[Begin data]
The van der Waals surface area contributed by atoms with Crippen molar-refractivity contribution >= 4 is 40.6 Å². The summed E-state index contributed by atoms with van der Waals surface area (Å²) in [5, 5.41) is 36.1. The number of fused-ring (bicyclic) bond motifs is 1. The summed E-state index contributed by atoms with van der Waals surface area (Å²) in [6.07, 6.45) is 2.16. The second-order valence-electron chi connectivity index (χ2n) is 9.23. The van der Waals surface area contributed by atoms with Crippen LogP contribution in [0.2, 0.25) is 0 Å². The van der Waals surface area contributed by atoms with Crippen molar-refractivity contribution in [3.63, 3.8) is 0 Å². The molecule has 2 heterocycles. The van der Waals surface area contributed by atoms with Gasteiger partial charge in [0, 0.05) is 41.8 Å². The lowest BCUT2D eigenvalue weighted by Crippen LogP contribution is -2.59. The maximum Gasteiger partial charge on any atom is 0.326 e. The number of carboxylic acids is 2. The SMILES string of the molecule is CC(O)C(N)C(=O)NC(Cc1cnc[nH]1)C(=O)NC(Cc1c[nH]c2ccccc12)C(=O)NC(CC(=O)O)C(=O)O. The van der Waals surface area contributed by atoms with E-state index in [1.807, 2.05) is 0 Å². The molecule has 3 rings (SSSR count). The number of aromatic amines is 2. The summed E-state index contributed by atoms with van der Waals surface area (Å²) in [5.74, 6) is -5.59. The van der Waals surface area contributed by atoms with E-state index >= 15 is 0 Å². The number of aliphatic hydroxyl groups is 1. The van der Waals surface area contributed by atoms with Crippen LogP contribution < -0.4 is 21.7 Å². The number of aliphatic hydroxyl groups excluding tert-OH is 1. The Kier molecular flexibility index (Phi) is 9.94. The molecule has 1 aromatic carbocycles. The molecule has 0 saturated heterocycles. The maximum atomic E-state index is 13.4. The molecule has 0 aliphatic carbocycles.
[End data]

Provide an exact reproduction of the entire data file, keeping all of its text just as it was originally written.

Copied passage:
The van der Waals surface area contributed by atoms with Crippen molar-refractivity contribution >= 4 is 40.6 Å². The summed E-state index contributed by atoms with van der Waals surface area (Å²) in [5, 5.41) is 36.1. The number of fused-ring (bicyclic) bond motifs is 1. The summed E-state index contributed by atoms with van der Waals surface area (Å²) in [6.07, 6.45) is 2.16. The second-order valence-electron chi connectivity index (χ2n) is 9.23. The van der Waals surface area contributed by atoms with Crippen LogP contribution in [0.2, 0.25) is 0 Å². The van der Waals surface area contributed by atoms with Crippen molar-refractivity contribution in [3.63, 3.8) is 0 Å². The molecule has 2 heterocycles. The van der Waals surface area contributed by atoms with Gasteiger partial charge in [0, 0.05) is 41.8 Å². The lowest BCUT2D eigenvalue weighted by Crippen LogP contribution is -2.59. The maximum Gasteiger partial charge on any atom is 0.326 e. The number of carboxylic acids is 2. The SMILES string of the molecule is CC(O)C(N)C(=O)NC(Cc1cnc[nH]1)C(=O)NC(Cc1c[nH]c2ccccc12)C(=O)NC(CC(=O)O)C(=O)O. The van der Waals surface area contributed by atoms with E-state index in [1.807, 2.05) is 0 Å². The molecule has 3 rings (SSSR count). The number of aromatic amines is 2. The summed E-state index contributed by atoms with van der Waals surface area (Å²) in [5.74, 6) is -5.59. The van der Waals surface area contributed by atoms with E-state index >= 15 is 0 Å². The number of aliphatic hydroxyl groups is 1. The van der Waals surface area contributed by atoms with Crippen LogP contribution < -0.4 is 21.7 Å². The number of aliphatic hydroxyl groups excluding tert-OH is 1. The Kier molecular flexibility index (Phi) is 9.94. The molecule has 1 aromatic carbocycles. The molecule has 0 saturated heterocycles. The maximum atomic E-state index is 13.4. The molecule has 0 aliphatic carbocycles.